How to negotiate a better salary when you’re on your parents’ insurance

How to negotiate a better salary when you’re on your parents’ insurance was originally published on College Recruiter.

Negotiating for a good salary takes skill, determination, and the ability to compromise. It also takes a lot of confidence, as you have to really sell yourself in a way that will make a potential employer see the value in you as an employee. Benefits are a big part of what you should be negotiating for, and there are benefits that should almost always be on the table in today’s world.

What if you’re a recent grad who’s still on their parents’ insurance, though? In this case, you might have a little wiggle room to ask for a higher salary since they won’t need to factor health insurance into your employment package. This should, of course, be done delicately and in tandem with the overall pitch you present as a worthy employee.

The biggest key to getting the salary you want if you don’t need health insurance as a benefit is to really make the case for yourself, and include the fact that you’re already on an insurance plan as a part of that case. Highlight your strengths and show examples of how you’ve provided value to other employers in the field or even while you were studying over the previous four years. Always make sure you’re truthful about your salary expectations and previous experience. A recent study by The Interview Guys found that 1 in 4 people who exaggerated during the hiring process believed it negatively impacted their career. 

It can be tricky for graduates right out of college to land a job without much experience, but if you can demonstrate your skill and knowledge of the role, that will put you in a much better position to negotiate. Already being on health insurance will help you in that regard, especially if you can provide concrete examples as to why you’re the best choice for the role. Try coming prepared with an audition piece or short but thoughtful presentation about what you can bring to the position, and always be upfront about requirements and hopes for salary.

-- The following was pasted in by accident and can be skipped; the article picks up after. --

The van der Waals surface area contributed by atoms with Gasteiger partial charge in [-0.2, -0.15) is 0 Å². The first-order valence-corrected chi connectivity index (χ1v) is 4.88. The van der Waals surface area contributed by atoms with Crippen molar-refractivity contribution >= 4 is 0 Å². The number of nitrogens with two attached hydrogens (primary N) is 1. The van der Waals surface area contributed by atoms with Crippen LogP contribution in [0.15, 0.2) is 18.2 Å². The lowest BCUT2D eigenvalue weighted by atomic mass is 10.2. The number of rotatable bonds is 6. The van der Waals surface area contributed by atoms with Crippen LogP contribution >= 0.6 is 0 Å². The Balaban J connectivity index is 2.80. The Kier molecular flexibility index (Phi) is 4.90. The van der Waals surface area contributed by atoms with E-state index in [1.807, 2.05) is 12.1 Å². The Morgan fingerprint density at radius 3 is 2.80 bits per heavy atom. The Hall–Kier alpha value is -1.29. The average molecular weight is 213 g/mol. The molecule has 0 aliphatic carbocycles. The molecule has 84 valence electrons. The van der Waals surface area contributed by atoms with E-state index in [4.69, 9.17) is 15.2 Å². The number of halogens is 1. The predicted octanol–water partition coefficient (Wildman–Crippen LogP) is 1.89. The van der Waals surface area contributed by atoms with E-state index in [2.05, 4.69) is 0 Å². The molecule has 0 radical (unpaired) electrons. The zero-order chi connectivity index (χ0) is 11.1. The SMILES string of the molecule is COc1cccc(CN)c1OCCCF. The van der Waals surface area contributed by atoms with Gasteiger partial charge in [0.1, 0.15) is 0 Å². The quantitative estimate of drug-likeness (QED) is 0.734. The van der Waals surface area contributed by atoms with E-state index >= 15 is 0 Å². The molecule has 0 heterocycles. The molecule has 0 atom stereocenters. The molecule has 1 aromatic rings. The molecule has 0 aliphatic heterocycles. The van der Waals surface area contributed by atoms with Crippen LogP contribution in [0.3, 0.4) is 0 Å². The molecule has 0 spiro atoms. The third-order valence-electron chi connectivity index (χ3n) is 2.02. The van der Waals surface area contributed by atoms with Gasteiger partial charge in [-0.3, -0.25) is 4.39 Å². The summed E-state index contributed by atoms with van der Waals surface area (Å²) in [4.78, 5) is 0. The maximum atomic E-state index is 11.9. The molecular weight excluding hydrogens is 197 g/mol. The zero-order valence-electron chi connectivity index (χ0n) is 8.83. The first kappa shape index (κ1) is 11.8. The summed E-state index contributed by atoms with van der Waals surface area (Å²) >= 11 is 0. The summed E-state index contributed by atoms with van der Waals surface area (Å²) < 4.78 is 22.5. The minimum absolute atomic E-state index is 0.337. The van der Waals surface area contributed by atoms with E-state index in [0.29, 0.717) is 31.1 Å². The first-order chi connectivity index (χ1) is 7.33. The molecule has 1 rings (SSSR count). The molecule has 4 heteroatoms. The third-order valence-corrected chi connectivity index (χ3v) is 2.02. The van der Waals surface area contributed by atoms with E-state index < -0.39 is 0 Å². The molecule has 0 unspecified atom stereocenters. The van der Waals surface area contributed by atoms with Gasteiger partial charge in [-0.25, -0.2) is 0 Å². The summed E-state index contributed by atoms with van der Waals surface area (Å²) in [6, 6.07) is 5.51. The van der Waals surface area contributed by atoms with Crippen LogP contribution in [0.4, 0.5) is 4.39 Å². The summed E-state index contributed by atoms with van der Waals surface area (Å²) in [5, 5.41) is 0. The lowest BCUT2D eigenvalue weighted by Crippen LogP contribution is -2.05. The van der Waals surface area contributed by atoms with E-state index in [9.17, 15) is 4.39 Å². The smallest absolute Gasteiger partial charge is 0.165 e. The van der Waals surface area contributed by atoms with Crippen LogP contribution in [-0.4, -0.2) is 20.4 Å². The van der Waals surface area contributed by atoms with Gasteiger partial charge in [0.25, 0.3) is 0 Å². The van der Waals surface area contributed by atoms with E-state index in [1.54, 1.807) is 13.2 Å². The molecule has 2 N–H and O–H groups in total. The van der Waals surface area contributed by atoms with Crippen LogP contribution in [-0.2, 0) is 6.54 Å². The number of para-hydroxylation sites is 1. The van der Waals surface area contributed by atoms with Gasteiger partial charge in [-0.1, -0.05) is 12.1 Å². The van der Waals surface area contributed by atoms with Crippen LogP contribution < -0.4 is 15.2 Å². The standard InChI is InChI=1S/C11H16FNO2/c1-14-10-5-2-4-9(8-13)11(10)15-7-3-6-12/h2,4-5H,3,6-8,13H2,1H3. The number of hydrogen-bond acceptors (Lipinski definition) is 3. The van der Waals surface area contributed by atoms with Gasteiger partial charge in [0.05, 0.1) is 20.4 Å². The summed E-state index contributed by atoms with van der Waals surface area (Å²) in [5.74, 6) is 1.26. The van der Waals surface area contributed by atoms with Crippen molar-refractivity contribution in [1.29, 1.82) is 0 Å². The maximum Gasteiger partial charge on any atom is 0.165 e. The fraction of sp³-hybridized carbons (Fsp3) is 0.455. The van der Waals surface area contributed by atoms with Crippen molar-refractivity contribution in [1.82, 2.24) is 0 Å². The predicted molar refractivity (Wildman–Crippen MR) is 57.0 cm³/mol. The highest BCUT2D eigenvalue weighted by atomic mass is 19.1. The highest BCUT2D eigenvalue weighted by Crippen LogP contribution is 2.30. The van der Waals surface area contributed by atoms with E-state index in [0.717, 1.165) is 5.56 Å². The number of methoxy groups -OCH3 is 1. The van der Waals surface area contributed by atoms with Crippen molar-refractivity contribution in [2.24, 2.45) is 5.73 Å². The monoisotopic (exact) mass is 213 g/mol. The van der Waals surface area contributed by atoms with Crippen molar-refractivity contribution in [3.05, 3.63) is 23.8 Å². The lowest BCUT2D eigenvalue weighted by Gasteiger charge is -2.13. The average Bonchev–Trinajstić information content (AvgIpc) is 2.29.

That said, you shouldn’t be too firm in your salary requirements. Think about what you really need from a salary realistically, factor in taxes and calculate your expenses before negotiating, and present a range rather than a solid number. You should be confident in the number you’re proposing, but not too much so that the employer becomes convinced that you’re not willing to compromise at all. 

Ultimately, the most important thing you can do to make your case for a better salary with a potential employer is to do your research. Make sure you understand what the competitive rate is for the job you’re seeking, what you should be making depending on your skill or education level, and what the potential for growth is. These things are all factors in determining a starting salary, and taking healthcare out of the equation will only strengthen the argument you make. 

Remember—there are other things to consider besides salary when considering a job. Salary is ultimately one of the top factors that drive people to accept a position, but there are undoubtedly other factors that should be noted before you accept a position. At the end of the day, you might have a fantastic salary but the job might not always be the best fit for you. Do your research on this as well. Healthcare is almost always a factor for potential employees, so you’ve already got a leg up from a purely financial perspective. From here on out, it’s all about making the best possible case for yourself and your unique skills and attributes.

— Article by Sean Kelly, an analyst researching the latest industry trends for College Recruiter

By College Recruiter
College Recruiter believes that every student and recent grad deserves a great career.